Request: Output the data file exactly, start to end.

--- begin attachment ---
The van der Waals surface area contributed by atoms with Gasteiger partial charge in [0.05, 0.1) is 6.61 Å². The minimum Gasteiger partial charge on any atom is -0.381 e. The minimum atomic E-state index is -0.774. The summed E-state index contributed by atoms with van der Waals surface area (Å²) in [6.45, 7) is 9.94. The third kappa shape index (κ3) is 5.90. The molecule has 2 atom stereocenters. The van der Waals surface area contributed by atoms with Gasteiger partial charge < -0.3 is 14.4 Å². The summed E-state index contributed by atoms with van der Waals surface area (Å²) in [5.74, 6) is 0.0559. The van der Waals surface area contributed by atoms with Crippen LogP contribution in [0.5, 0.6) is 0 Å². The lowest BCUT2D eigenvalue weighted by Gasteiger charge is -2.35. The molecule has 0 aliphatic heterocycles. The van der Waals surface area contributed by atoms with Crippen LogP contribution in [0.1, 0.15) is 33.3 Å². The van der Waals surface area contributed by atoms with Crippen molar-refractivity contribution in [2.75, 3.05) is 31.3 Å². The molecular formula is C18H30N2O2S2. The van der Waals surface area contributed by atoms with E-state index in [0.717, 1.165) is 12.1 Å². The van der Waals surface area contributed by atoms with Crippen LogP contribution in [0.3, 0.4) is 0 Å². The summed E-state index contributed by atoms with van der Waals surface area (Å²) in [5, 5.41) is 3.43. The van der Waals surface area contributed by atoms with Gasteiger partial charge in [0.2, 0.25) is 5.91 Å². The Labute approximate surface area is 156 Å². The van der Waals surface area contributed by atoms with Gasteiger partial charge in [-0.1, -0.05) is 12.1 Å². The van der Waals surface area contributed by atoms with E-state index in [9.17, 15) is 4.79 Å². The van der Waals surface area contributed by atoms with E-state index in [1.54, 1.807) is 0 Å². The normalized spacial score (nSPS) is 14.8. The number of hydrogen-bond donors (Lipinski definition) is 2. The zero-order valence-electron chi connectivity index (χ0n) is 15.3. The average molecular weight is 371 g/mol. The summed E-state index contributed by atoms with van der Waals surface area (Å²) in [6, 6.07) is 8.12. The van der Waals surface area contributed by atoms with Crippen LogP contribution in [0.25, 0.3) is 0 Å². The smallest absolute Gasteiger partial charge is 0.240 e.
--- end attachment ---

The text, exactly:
The van der Waals surface area contributed by atoms with Gasteiger partial charge in [0.05, 0.1) is 6.61 Å². The minimum Gasteiger partial charge on any atom is -0.381 e. The minimum atomic E-state index is -0.774. The summed E-state index contributed by atoms with van der Waals surface area (Å²) in [6.45, 7) is 9.94. The third kappa shape index (κ3) is 5.90. The molecule has 2 atom stereocenters. The van der Waals surface area contributed by atoms with Gasteiger partial charge < -0.3 is 14.4 Å². The summed E-state index contributed by atoms with van der Waals surface area (Å²) in [5.74, 6) is 0.0559. The van der Waals surface area contributed by atoms with Crippen LogP contribution in [0.5, 0.6) is 0 Å². The lowest BCUT2D eigenvalue weighted by Gasteiger charge is -2.35. The molecule has 0 aliphatic heterocycles. The van der Waals surface area contributed by atoms with Crippen LogP contribution in [0.1, 0.15) is 33.3 Å². The van der Waals surface area contributed by atoms with Crippen molar-refractivity contribution in [2.75, 3.05) is 31.3 Å². The molecular formula is C18H30N2O2S2. The van der Waals surface area contributed by atoms with E-state index in [0.717, 1.165) is 12.1 Å². The van der Waals surface area contributed by atoms with Crippen LogP contribution in [0.3, 0.4) is 0 Å². The summed E-state index contributed by atoms with van der Waals surface area (Å²) in [5, 5.41) is 3.43. The van der Waals surface area contributed by atoms with Gasteiger partial charge in [0.2, 0.25) is 5.91 Å². The Labute approximate surface area is 156 Å². The van der Waals surface area contributed by atoms with Gasteiger partial charge in [-0.1, -0.05) is 12.1 Å². The van der Waals surface area contributed by atoms with E-state index in [9.17, 15) is 4.79 Å². The van der Waals surface area contributed by atoms with E-state index in [1.54, 1.807) is 0 Å². The normalized spacial score (nSPS) is 14.8. The number of hydrogen-bond donors (Lipinski definition) is 2. The zero-order valence-electron chi connectivity index (χ0n) is 15.3. The average molecular weight is 371 g/mol. The summed E-state index contributed by atoms with van der Waals surface area (Å²) in [6, 6.07) is 8.12. The van der Waals surface area contributed by atoms with Crippen LogP contribution in [0.25, 0.3) is 0 Å². The smallest absolute Gasteiger partial charge is 0.240 e.